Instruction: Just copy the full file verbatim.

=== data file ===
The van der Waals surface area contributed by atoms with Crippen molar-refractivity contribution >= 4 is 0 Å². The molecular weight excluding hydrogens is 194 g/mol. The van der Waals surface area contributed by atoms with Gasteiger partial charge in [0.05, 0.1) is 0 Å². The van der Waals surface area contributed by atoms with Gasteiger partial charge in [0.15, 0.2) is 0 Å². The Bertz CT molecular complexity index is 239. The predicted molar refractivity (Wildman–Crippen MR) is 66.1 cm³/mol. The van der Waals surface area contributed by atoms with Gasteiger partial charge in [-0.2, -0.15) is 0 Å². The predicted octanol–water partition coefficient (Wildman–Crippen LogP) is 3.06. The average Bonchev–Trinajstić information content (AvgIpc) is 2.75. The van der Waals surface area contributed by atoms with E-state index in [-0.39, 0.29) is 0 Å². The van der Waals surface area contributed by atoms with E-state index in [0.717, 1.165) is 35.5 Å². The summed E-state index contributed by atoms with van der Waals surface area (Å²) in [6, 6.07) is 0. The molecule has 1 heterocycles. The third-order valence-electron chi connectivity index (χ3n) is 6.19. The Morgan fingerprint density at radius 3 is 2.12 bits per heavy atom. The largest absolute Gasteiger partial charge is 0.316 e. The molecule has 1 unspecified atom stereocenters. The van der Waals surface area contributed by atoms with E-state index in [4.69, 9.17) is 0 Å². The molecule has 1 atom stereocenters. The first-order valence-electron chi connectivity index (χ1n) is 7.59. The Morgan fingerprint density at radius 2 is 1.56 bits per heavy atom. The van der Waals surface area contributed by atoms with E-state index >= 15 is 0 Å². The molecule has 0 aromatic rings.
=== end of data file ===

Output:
The van der Waals surface area contributed by atoms with Crippen molar-refractivity contribution >= 4 is 0 Å². The molecular weight excluding hydrogens is 194 g/mol. The van der Waals surface area contributed by atoms with Gasteiger partial charge in [0.05, 0.1) is 0 Å². The van der Waals surface area contributed by atoms with Gasteiger partial charge in [0.15, 0.2) is 0 Å². The Bertz CT molecular complexity index is 239. The predicted molar refractivity (Wildman–Crippen MR) is 66.1 cm³/mol. The van der Waals surface area contributed by atoms with Gasteiger partial charge in [-0.2, -0.15) is 0 Å². The predicted octanol–water partition coefficient (Wildman–Crippen LogP) is 3.06. The average Bonchev–Trinajstić information content (AvgIpc) is 2.75. The van der Waals surface area contributed by atoms with E-state index in [-0.39, 0.29) is 0 Å². The van der Waals surface area contributed by atoms with E-state index in [0.717, 1.165) is 35.5 Å². The summed E-state index contributed by atoms with van der Waals surface area (Å²) in [6, 6.07) is 0. The molecule has 1 heterocycles. The third-order valence-electron chi connectivity index (χ3n) is 6.19. The Morgan fingerprint density at radius 3 is 2.12 bits per heavy atom. The largest absolute Gasteiger partial charge is 0.316 e. The molecule has 1 unspecified atom stereocenters. The van der Waals surface area contributed by atoms with E-state index in [4.69, 9.17) is 0 Å². The molecule has 1 atom stereocenters. The first-order valence-electron chi connectivity index (χ1n) is 7.59. The Morgan fingerprint density at radius 2 is 1.56 bits per heavy atom. The van der Waals surface area contributed by atoms with E-state index >= 15 is 0 Å². The molecule has 0 aromatic rings.